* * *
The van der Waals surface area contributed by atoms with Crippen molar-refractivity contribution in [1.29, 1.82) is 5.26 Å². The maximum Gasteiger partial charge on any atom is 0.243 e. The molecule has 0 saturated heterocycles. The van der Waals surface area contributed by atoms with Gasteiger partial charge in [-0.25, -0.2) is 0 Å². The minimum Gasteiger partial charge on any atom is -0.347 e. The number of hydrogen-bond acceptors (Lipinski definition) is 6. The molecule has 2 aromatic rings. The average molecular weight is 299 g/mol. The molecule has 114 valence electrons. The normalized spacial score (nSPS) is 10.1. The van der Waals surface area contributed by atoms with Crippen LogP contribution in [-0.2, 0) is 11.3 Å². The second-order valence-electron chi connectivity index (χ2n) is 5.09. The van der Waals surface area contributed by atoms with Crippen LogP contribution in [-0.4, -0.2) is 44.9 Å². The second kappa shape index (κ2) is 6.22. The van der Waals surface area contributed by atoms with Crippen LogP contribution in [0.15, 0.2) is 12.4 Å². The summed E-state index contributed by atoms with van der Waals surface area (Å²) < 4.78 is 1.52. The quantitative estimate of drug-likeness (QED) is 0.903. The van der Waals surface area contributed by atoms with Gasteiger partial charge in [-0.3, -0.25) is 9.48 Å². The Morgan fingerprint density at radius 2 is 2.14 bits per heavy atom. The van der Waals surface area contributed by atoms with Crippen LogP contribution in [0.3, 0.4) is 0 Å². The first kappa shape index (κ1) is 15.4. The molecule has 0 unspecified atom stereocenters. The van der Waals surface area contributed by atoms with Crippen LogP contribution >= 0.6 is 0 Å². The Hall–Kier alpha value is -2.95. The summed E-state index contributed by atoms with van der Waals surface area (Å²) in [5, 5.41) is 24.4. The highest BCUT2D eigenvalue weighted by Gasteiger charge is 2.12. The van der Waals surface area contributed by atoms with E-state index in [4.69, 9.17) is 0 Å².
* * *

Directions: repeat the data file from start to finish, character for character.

The van der Waals surface area contributed by atoms with Crippen molar-refractivity contribution in [1.29, 1.82) is 5.26 Å². The maximum Gasteiger partial charge on any atom is 0.243 e. The molecule has 0 saturated heterocycles. The van der Waals surface area contributed by atoms with Gasteiger partial charge in [-0.25, -0.2) is 0 Å². The minimum Gasteiger partial charge on any atom is -0.347 e. The number of hydrogen-bond acceptors (Lipinski definition) is 6. The molecule has 2 aromatic rings. The average molecular weight is 299 g/mol. The molecule has 114 valence electrons. The normalized spacial score (nSPS) is 10.1. The van der Waals surface area contributed by atoms with Crippen LogP contribution in [-0.2, 0) is 11.3 Å². The second-order valence-electron chi connectivity index (χ2n) is 5.09. The van der Waals surface area contributed by atoms with Crippen LogP contribution in [-0.4, -0.2) is 44.9 Å². The second kappa shape index (κ2) is 6.22. The van der Waals surface area contributed by atoms with Crippen LogP contribution in [0.15, 0.2) is 12.4 Å². The summed E-state index contributed by atoms with van der Waals surface area (Å²) < 4.78 is 1.52. The quantitative estimate of drug-likeness (QED) is 0.903. The van der Waals surface area contributed by atoms with Gasteiger partial charge in [-0.3, -0.25) is 9.48 Å². The Morgan fingerprint density at radius 2 is 2.14 bits per heavy atom. The van der Waals surface area contributed by atoms with Crippen LogP contribution in [0.3, 0.4) is 0 Å². The first kappa shape index (κ1) is 15.4. The molecule has 0 unspecified atom stereocenters. The van der Waals surface area contributed by atoms with Crippen LogP contribution >= 0.6 is 0 Å². The Hall–Kier alpha value is -2.95. The summed E-state index contributed by atoms with van der Waals surface area (Å²) in [5, 5.41) is 24.4. The highest BCUT2D eigenvalue weighted by Gasteiger charge is 2.12. The van der Waals surface area contributed by atoms with E-state index in [4.69, 9.17) is 0 Å².